Commodities Weekly

Commodity investors are losing patience on the Fed’s snail pace rates move

  • By Ehsan Khoman, Soojin Kim
  • Jun 27, 2024
  • Commodities Energy Metals Base Metals Precious Metals Agriculture Oil Gas Gold
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Commodity investors are losing patience on the Fed’s snail pace rates move

Head of Commodities, ESG and
Emerging Markets Research –
DIFC Branch – Dubai
T:+971 (4)387 5033


Research Analyst
DIFC Branch – Dubai
T:+971 (4)387 5031


MUFG Bank, Ltd.
A member of MUFG, a global financial group

Global commodities

Impatient commodity investors have begun to cut their risk appetite despite the Fed’s calls for patience on rate cuts. Outflows from commodity ETFs, underperforming energy equities and falling net long futures positions in oil are implying apprehensions over the impact of higher-for-longer rates on commodities demand. Outflows of USD2.1bn from commodities were recorded over the last three months to 26 June – a clear signal that traders are distancing themselves from the energy, metals and agricultural complex. Yet, commodities have historically proven to generate positive returns going into the first Fed cut and after. With our US rates strategist pricing in the first Fed cut in September, we hold conviction that the recent pullback in commodity investor flows is just that – a pullback. As we enter the third quarter on 2024 and draw closer to Fed cuts, investor appetite for the commodities complex is set to rebound, with the strongest gains primed to be within energy (high cyclicality) and precious metals (correlation between gold prices and US real yields).


Brent oil remains in a tight USD84-86/b range but looks primed to challenge USD90/b in Q3 2024 as the market mood music gravitationally turns constructive, underscored by fundamentals mired in deficit (demand above supply), that’s reinforced by a backwardated futures curve (signalling supply tightness). US-led robust summer travelling demand continues to support Brent crude, and with it, both (i) US gasoline that’s edging closer to the USD4/gallon threshold (hampering the incumbent president ahead of US elections in November); and (ii) global jet demand which has now reached a post-COVID high. What’s more, geopolitical supply-side tensions continue to remain on the market’s radar, given an intensification of Houthi attacks on Red Sea vessels as well as drone attacks on Russia oil infrastructure. Meanwhile, the reverberations of the latest EU and UK package of sanctions on the transhipment (re-exports) ban of Russian LNG may be muted for global gas markets given such volumes are negligible in quantum (~4% of total European LNG imports).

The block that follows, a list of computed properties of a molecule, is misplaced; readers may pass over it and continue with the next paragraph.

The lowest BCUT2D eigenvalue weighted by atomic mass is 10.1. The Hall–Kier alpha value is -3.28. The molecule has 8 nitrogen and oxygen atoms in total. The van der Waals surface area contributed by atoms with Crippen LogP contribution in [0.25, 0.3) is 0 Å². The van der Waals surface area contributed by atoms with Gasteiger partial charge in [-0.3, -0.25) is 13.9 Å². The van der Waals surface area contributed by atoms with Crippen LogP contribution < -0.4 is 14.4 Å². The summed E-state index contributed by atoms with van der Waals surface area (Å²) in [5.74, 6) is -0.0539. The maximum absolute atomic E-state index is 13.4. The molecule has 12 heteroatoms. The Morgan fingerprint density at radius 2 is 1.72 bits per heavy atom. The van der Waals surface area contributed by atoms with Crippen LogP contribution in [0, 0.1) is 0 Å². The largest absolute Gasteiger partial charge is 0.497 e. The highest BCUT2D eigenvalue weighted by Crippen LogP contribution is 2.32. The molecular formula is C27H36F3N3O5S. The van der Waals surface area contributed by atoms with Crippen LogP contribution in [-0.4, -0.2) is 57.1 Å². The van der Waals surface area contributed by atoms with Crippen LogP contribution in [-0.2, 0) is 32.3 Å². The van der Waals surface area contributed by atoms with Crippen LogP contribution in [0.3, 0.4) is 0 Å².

Base metals

Copper prices have fallen to the lowest level in more than two months – extending a slide from May’s all-time high – as traders digest a slew of tepid Chinese data. We continue to expect copper to remain supportive (copper is our most bullish long-term structural conviction), as the market remains in a structural deficit on the back of an improvement in global manufacturing activity, rapid decarbonisation and a constrained mine supply environment.

Precious metals

Gold prices are under pressure following hawkish comments from Fed governor Bowman who said she sees a number of upside risks to the inflation outlook, and reiterated the need to keep borrowing costs elevated for some time (higher rates are negative for non-interest bearing bullion). We maintain our 2024 commodities outlook call that gold is our most favourite trade this year on a trifecta of (eventual) Fed cuts, (still) supportive central bank demand and bullion’s role as the geopolitical hedge of last resort.

Bulk commodities

Iron ore – the most China centric industrial commodity – is steadying as traders assess gradual progress in China’s efforts to ease the property market crisis. The steel-making staple is close to ending what’s been a dismal H1 2024 on a fittingly sombre note, with prices just north of USD100/MT (down -26% year-to-date), driven by a seaborne market that’s in surplus.


Corn prices have climbed to a seven month high in China as heavy rain (in parts of Heilonggjian province – top producer of corn and soybeans), as well as drier conditions (in wheat-intensive provinces of Henan and Shandong) prompts concerns over supply. Elsewhere, corn prices in Chicago are easing on a strengthening outlook for US stockpiles and improving weather in the Midwest.

Core indicators

Price performance and forecasts, flows, market positioning, timespreads, futures, inventories, storage and products performance are covered in the report.

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